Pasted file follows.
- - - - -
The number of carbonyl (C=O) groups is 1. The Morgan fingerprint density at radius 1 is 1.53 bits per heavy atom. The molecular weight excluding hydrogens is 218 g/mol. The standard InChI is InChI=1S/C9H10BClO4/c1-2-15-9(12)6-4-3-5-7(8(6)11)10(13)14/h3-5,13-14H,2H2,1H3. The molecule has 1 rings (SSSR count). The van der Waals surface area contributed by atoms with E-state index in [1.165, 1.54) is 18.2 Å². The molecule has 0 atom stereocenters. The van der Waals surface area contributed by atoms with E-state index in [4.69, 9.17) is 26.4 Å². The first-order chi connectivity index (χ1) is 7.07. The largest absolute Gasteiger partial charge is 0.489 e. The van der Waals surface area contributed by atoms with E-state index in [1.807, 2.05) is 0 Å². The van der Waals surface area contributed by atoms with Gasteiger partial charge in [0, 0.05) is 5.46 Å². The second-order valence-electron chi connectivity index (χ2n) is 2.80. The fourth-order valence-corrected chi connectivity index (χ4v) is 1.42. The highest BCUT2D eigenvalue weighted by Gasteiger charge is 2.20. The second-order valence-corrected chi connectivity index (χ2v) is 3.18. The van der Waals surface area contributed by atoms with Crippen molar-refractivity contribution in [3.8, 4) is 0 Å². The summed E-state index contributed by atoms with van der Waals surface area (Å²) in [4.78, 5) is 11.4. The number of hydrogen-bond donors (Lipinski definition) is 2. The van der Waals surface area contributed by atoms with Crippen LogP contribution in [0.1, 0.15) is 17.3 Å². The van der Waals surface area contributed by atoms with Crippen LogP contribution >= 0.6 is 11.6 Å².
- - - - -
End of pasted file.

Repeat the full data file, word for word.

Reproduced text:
The number of carbonyl (C=O) groups is 1. The Morgan fingerprint density at radius 1 is 1.53 bits per heavy atom. The molecular weight excluding hydrogens is 218 g/mol. The standard InChI is InChI=1S/C9H10BClO4/c1-2-15-9(12)6-4-3-5-7(8(6)11)10(13)14/h3-5,13-14H,2H2,1H3. The molecule has 1 rings (SSSR count). The van der Waals surface area contributed by atoms with E-state index in [1.165, 1.54) is 18.2 Å². The molecule has 0 atom stereocenters. The van der Waals surface area contributed by atoms with E-state index in [4.69, 9.17) is 26.4 Å². The first-order chi connectivity index (χ1) is 7.07. The largest absolute Gasteiger partial charge is 0.489 e. The van der Waals surface area contributed by atoms with E-state index in [1.807, 2.05) is 0 Å². The van der Waals surface area contributed by atoms with Gasteiger partial charge in [0, 0.05) is 5.46 Å². The second-order valence-electron chi connectivity index (χ2n) is 2.80. The fourth-order valence-corrected chi connectivity index (χ4v) is 1.42. The highest BCUT2D eigenvalue weighted by Gasteiger charge is 2.20. The second-order valence-corrected chi connectivity index (χ2v) is 3.18. The van der Waals surface area contributed by atoms with Crippen molar-refractivity contribution in [3.8, 4) is 0 Å². The summed E-state index contributed by atoms with van der Waals surface area (Å²) in [4.78, 5) is 11.4. The number of hydrogen-bond donors (Lipinski definition) is 2. The van der Waals surface area contributed by atoms with Crippen LogP contribution in [0.1, 0.15) is 17.3 Å². The van der Waals surface area contributed by atoms with Crippen LogP contribution >= 0.6 is 11.6 Å².